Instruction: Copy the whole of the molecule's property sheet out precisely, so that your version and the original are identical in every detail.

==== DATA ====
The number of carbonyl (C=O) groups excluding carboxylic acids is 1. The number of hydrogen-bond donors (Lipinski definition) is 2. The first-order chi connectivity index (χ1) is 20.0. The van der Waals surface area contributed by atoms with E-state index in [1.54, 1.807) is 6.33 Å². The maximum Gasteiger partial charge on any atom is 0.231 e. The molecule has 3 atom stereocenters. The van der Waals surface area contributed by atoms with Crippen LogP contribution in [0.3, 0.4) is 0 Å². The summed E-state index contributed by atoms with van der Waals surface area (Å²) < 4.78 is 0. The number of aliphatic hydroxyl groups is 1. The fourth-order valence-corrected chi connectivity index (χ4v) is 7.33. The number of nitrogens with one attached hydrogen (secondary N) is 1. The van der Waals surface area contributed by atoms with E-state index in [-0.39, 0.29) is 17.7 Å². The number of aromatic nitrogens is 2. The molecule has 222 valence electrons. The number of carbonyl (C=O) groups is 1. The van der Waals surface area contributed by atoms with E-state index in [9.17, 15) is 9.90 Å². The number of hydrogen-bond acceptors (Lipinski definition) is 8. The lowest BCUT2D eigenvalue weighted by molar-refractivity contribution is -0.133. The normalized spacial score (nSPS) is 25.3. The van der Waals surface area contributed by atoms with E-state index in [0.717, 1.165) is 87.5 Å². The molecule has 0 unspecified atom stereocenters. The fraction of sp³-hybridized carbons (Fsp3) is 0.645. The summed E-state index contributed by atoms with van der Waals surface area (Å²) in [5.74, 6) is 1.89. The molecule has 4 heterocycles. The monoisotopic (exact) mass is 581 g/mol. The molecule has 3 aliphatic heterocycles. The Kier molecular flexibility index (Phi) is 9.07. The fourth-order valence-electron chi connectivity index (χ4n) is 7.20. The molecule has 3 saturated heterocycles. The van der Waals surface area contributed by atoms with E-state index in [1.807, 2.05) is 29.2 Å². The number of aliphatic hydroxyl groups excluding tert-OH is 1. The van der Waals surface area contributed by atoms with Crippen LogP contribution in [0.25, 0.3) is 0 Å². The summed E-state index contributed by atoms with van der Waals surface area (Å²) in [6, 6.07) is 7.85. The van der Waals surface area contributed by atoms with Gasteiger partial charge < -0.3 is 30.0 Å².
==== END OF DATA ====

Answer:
The number of carbonyl (C=O) groups excluding carboxylic acids is 1. The number of hydrogen-bond donors (Lipinski definition) is 2. The first-order chi connectivity index (χ1) is 20.0. The van der Waals surface area contributed by atoms with E-state index in [1.54, 1.807) is 6.33 Å². The maximum Gasteiger partial charge on any atom is 0.231 e. The molecule has 3 atom stereocenters. The van der Waals surface area contributed by atoms with Crippen LogP contribution in [0.3, 0.4) is 0 Å². The summed E-state index contributed by atoms with van der Waals surface area (Å²) < 4.78 is 0. The number of aliphatic hydroxyl groups is 1. The fourth-order valence-corrected chi connectivity index (χ4v) is 7.33. The number of nitrogens with one attached hydrogen (secondary N) is 1. The van der Waals surface area contributed by atoms with E-state index in [-0.39, 0.29) is 17.7 Å². The number of aromatic nitrogens is 2. The molecule has 222 valence electrons. The number of carbonyl (C=O) groups is 1. The van der Waals surface area contributed by atoms with E-state index in [9.17, 15) is 9.90 Å². The number of hydrogen-bond acceptors (Lipinski definition) is 8. The lowest BCUT2D eigenvalue weighted by molar-refractivity contribution is -0.133. The normalized spacial score (nSPS) is 25.3. The van der Waals surface area contributed by atoms with E-state index in [0.717, 1.165) is 87.5 Å². The molecule has 0 unspecified atom stereocenters. The fraction of sp³-hybridized carbons (Fsp3) is 0.645. The summed E-state index contributed by atoms with van der Waals surface area (Å²) in [5.74, 6) is 1.89. The molecule has 4 heterocycles. The monoisotopic (exact) mass is 581 g/mol. The molecule has 3 aliphatic heterocycles. The Kier molecular flexibility index (Phi) is 9.07. The fourth-order valence-electron chi connectivity index (χ4n) is 7.20. The molecule has 3 saturated heterocycles. The van der Waals surface area contributed by atoms with E-state index in [1.807, 2.05) is 29.2 Å². The number of aliphatic hydroxyl groups excluding tert-OH is 1. The van der Waals surface area contributed by atoms with Crippen LogP contribution in [0.25, 0.3) is 0 Å². The summed E-state index contributed by atoms with van der Waals surface area (Å²) in [6, 6.07) is 7.85. The van der Waals surface area contributed by atoms with Gasteiger partial charge < -0.3 is 30.0 Å².